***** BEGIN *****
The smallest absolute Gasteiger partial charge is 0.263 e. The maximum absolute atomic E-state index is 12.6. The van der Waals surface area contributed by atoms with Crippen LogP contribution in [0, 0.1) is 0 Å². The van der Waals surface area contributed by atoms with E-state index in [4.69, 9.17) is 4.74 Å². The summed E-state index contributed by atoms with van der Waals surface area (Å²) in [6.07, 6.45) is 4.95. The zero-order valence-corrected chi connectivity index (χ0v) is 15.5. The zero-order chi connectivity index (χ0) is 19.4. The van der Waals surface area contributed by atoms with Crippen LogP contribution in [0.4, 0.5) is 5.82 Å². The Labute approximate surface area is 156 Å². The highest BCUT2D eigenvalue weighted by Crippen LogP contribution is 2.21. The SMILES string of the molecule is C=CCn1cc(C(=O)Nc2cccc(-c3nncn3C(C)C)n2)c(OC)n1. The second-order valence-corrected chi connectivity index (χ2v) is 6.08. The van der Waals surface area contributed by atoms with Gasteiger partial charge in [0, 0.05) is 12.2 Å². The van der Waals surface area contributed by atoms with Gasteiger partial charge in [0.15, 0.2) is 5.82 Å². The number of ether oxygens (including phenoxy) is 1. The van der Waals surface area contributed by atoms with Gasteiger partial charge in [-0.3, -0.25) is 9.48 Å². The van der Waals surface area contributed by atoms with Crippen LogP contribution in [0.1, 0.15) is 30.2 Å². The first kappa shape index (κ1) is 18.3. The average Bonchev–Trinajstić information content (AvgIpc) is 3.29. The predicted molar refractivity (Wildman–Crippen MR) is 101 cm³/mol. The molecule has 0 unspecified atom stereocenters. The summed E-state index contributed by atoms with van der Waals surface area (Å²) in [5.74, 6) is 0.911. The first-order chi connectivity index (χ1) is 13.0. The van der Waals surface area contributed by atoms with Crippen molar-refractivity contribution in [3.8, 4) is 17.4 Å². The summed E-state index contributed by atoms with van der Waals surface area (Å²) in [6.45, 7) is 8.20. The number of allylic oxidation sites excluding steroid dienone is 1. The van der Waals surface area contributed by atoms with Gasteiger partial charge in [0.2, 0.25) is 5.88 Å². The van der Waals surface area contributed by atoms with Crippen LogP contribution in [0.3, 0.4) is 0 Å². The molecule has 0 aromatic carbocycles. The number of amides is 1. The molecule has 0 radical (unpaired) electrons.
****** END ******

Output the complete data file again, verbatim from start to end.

The smallest absolute Gasteiger partial charge is 0.263 e. The maximum absolute atomic E-state index is 12.6. The van der Waals surface area contributed by atoms with Crippen LogP contribution in [0, 0.1) is 0 Å². The van der Waals surface area contributed by atoms with E-state index in [4.69, 9.17) is 4.74 Å². The summed E-state index contributed by atoms with van der Waals surface area (Å²) in [6.07, 6.45) is 4.95. The zero-order valence-corrected chi connectivity index (χ0v) is 15.5. The zero-order chi connectivity index (χ0) is 19.4. The van der Waals surface area contributed by atoms with Crippen LogP contribution in [0.4, 0.5) is 5.82 Å². The Labute approximate surface area is 156 Å². The highest BCUT2D eigenvalue weighted by Crippen LogP contribution is 2.21. The SMILES string of the molecule is C=CCn1cc(C(=O)Nc2cccc(-c3nncn3C(C)C)n2)c(OC)n1. The second-order valence-corrected chi connectivity index (χ2v) is 6.08. The van der Waals surface area contributed by atoms with Gasteiger partial charge in [0, 0.05) is 12.2 Å². The van der Waals surface area contributed by atoms with Gasteiger partial charge in [0.15, 0.2) is 5.82 Å². The number of ether oxygens (including phenoxy) is 1. The van der Waals surface area contributed by atoms with Gasteiger partial charge in [-0.3, -0.25) is 9.48 Å². The van der Waals surface area contributed by atoms with Crippen LogP contribution in [0.1, 0.15) is 30.2 Å². The first kappa shape index (κ1) is 18.3. The average Bonchev–Trinajstić information content (AvgIpc) is 3.29. The predicted molar refractivity (Wildman–Crippen MR) is 101 cm³/mol. The molecule has 0 unspecified atom stereocenters. The summed E-state index contributed by atoms with van der Waals surface area (Å²) in [5.74, 6) is 0.911. The first-order chi connectivity index (χ1) is 13.0. The van der Waals surface area contributed by atoms with Crippen molar-refractivity contribution in [3.8, 4) is 17.4 Å². The summed E-state index contributed by atoms with van der Waals surface area (Å²) in [6.45, 7) is 8.20. The number of allylic oxidation sites excluding steroid dienone is 1. The van der Waals surface area contributed by atoms with Gasteiger partial charge in [0.2, 0.25) is 5.88 Å². The van der Waals surface area contributed by atoms with Crippen LogP contribution in [0.3, 0.4) is 0 Å². The molecule has 0 aromatic carbocycles. The number of amides is 1. The molecule has 0 radical (unpaired) electrons.